In the previous tutorials we saw that a semiconductor signal diode will only conduct current in one direction from its anode to its cathode (forward direction), but not in the reverse direction acting a bit like an electrical one way valve.

A widely used application of this feature and diodes in general is in the conversion of an alternating voltage ( AC ) into a continuous voltage ( DC ). In other words, Rectification.

But small signal diodes can also be used as rectifiers in low-power, low current (less than 1-amp) rectifiers or applications, but were larger forward bias currents or higher reverse bias blocking voltages are involved the PN junction of a small signal diode would eventually overheat and melt so larger more robust **Power Diodes** are used instead.

The power semiconductor diode, known simply as the **Power Diode**, has a much larger PN junction area compared to its smaller signal diode cousin, resulting in a high forward current capability of up to several hundred amps (KA) and a reverse blocking voltage of up to several thousand volts (KV).

Since the power diode has a large PN junction, it is not suitable for high frequency applications above 1MHz, but special and expensive high frequency, high current diodes are available. For high frequency rectifier applications **Schottky Diodes** are generally used because of their short reverse recovery time and low voltage drop in their forward bias condition.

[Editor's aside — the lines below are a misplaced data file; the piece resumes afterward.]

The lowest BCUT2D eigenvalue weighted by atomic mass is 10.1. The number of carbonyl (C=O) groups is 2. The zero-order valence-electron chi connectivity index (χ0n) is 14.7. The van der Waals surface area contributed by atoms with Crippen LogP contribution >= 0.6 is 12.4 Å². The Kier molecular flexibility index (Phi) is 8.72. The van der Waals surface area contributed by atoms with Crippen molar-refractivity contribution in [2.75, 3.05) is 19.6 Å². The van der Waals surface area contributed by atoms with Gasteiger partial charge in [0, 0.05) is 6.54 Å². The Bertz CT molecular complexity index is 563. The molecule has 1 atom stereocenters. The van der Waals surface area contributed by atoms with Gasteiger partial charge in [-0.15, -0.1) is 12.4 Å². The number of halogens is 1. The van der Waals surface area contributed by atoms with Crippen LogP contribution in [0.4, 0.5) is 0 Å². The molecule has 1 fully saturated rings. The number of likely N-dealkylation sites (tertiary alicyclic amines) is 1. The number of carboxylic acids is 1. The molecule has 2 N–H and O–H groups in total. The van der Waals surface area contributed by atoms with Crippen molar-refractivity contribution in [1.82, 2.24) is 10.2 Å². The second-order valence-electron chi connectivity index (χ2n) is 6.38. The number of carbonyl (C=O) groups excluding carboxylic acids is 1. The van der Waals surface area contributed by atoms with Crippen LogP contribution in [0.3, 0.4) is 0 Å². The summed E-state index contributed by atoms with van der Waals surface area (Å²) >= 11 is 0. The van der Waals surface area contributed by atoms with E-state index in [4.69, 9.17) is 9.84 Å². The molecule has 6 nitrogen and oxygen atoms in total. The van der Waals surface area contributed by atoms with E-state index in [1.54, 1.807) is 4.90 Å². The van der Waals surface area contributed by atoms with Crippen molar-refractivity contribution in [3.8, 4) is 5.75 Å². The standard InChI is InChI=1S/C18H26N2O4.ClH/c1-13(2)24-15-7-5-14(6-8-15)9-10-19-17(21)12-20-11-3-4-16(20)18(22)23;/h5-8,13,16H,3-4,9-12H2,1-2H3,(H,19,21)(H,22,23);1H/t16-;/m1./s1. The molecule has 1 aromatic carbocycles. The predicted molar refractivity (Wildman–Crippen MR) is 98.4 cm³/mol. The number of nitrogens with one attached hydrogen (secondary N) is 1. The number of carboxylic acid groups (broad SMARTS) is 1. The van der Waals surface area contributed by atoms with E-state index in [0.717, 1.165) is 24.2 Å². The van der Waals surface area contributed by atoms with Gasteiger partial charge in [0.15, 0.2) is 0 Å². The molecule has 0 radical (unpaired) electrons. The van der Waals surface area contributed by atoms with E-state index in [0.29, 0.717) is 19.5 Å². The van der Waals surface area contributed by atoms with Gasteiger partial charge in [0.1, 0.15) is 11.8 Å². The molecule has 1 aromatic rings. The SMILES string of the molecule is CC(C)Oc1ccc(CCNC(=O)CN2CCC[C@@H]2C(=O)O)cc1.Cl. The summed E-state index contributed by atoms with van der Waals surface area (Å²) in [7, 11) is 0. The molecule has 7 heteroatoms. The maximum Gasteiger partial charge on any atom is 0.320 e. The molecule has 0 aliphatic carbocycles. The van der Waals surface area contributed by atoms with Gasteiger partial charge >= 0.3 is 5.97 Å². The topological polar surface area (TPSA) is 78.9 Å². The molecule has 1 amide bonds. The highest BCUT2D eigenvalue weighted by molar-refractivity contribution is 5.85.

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Power diodes provide uncontrolled rectification of power and are used in applications such as battery charging and DC power supplies as well as AC rectifiers and inverters. Due to their high current and voltage characteristics they can also be used as free-wheeling diodes and snubber networks.

Power diodes are designed to have a forward “ON” resistance of fractions of an Ohm while their reverse blocking resistance is in the mega-Ohms range. Some of the larger value power diodes are designed to be “stud mounted” onto heatsinks reducing their thermal resistance to between 0.1 to 1^{o}C/Watt.

If an alternating voltage is applied across a power diode, during the positive half cycle the diode will conduct passing current and during the negative half cycle the diode will not conduct blocking the flow of current. Then conduction through the power diode only occurs during the positive half cycle and is therefore unidirectional i.e. DC as shown.

Power diodes can be used individually as above or connected together to produce a variety of rectifier circuits such as “Half-Wave”, “Full-Wave” or as “Bridge Rectifiers“. Each type of rectifier circuit can be classed as either uncontrolled, half-controlled or fully controlled were an uncontrolled rectifier uses only power diodes, a fully controlled rectifier uses thyristors (SCRs) and a half controlled rectifier is a mixture of both diodes and thyristors.

The most commonly used individual power diode for basic electronics applications is the general purpose 1N400x Series Glass Passivated type rectifying diode with standard ratings of continuous forward rectified current of 1.0 amp and reverse blocking voltage ratings from 50v for the 1N4001 up to 1000v for the 1N4007, with the small 1N4007GP being the most popular for general purpose mains voltage rectification.

A rectifier is a circuit which converts the *Alternating Current* (AC) input power into a *Direct Current* (DC) output power. The input power supply may be either a single-phase or a multi-phase supply with the simplest of all the rectifier circuits being that of the **Half Wave Rectifier**.

The power diode in a half wave rectifier circuit passes just one half of each complete sine wave of the AC supply in order to convert it into a DC supply. Then this type of circuit is called a “half-wave” rectifier because it passes only half of the incoming AC power supply as shown below.